There are enough people here to produce a brief experience of traffic.  This is enough traffic to be referred to as a rush 15 minutes.  Certainly not a rush hour!  This rush 15 minutes actually brings a smile to my face, as that means there are many working people. Witnessing so many people driving to work is kind of fun for me.  I am used to traveling most roads alone or with just a handful of other drivers.  The roads feel less lonely to me. My fellow drivers do know how to drive well.  A side bonus is having the opportunity to merge quickly again!

Work and its computer system 

Healthcare workers are required to do their fair share of documentation on all the things they do throughout the day and especially with their patients.  Every single job and location uses a different documentation system.  I am learning a new one with this assignment and I am loving it.  I find this documentation system user-friendly with a bit of redundancy.  All systems have redundancy, some more than others.  Due to all of my years in management, the focus has always been about efficiency.  Well, now that I say that, maybe it has nothing to do with management and more to do with how I look at life.  How can I do this more efficiently and faster?  This carries over into everything, including documentation.  I have already figured out how to speed up the process and maintain the integrity of each document.  This too brings a smile to my face.  At the end of my first day, I met with a co-worker to review training.  I was exhausted and brain dead, so I thought.  Within a matter of minutes on the computer, I figured out a simple technique to increase efficiency that wowed the seasoned coworker!  He told me that I will be doing an in-service for the rest of the team as I figure out more ways to be efficient.  Now if we could add my love of spreadsheets to this assignment, I’d be in heaven.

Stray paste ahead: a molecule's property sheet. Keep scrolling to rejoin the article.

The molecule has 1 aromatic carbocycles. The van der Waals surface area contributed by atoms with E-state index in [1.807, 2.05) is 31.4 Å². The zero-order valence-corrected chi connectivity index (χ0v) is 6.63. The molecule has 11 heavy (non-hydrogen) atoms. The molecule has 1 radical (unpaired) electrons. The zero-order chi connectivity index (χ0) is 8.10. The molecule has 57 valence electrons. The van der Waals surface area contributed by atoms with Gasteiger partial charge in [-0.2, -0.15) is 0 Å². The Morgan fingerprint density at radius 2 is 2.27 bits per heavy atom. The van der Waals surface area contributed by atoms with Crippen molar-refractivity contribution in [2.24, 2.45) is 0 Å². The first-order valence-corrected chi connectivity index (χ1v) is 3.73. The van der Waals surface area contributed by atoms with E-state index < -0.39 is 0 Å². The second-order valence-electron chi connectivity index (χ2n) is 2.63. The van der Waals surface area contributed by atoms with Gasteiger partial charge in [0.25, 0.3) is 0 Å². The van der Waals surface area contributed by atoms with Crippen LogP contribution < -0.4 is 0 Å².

Getting around town

To be honest, before GPS I could hardly find my way out of a paper bag.  My sense of direction is not one of my strong points. Google Maps on my phone has changed my life.  I no longer am afraid of getting lost.  If a turn is missed, rerouting quickly occurs.  So getting around this town is a breeze because of GPS and constant satellite connection.  There is a nice balance of grid patterned neighborhoods, curving roads, and highways to keep me guessing.  I simply love it!

People in the area

Coming from a small southern town I am used to friendly behavior.  This area has its share of friendly ways, but something is vastly different; people are kind.  So what’s the difference besides a feeling?  Friendly is an exchange where you are happy to talk to others and open to making acquaintances. It would also include quick hellos and how are you doing type conversation.  Whereas kind is when you engage in tasks and actions that are helpful to others.  This town lacks the southern hospitality charm it makes up for in kindness.  People have truly been helpful.  I am initiating the conversation, but they are completely engaged from that point forward.  You can remain anonymous if you desire, which sometimes is exactly what I need.  As I sit in a great coffee, wine, and beer spot, I am delighted to freely type without worry of misperception.  I love it!

Thank you to all of the places I called home and to the settings I have worked in.  Because of you, I am able to see the great things in this assignment, this town, and the people that I may have completely taken for granted had I not had you in my life!

Namaste!

Kristin Springfield
Appreciator of life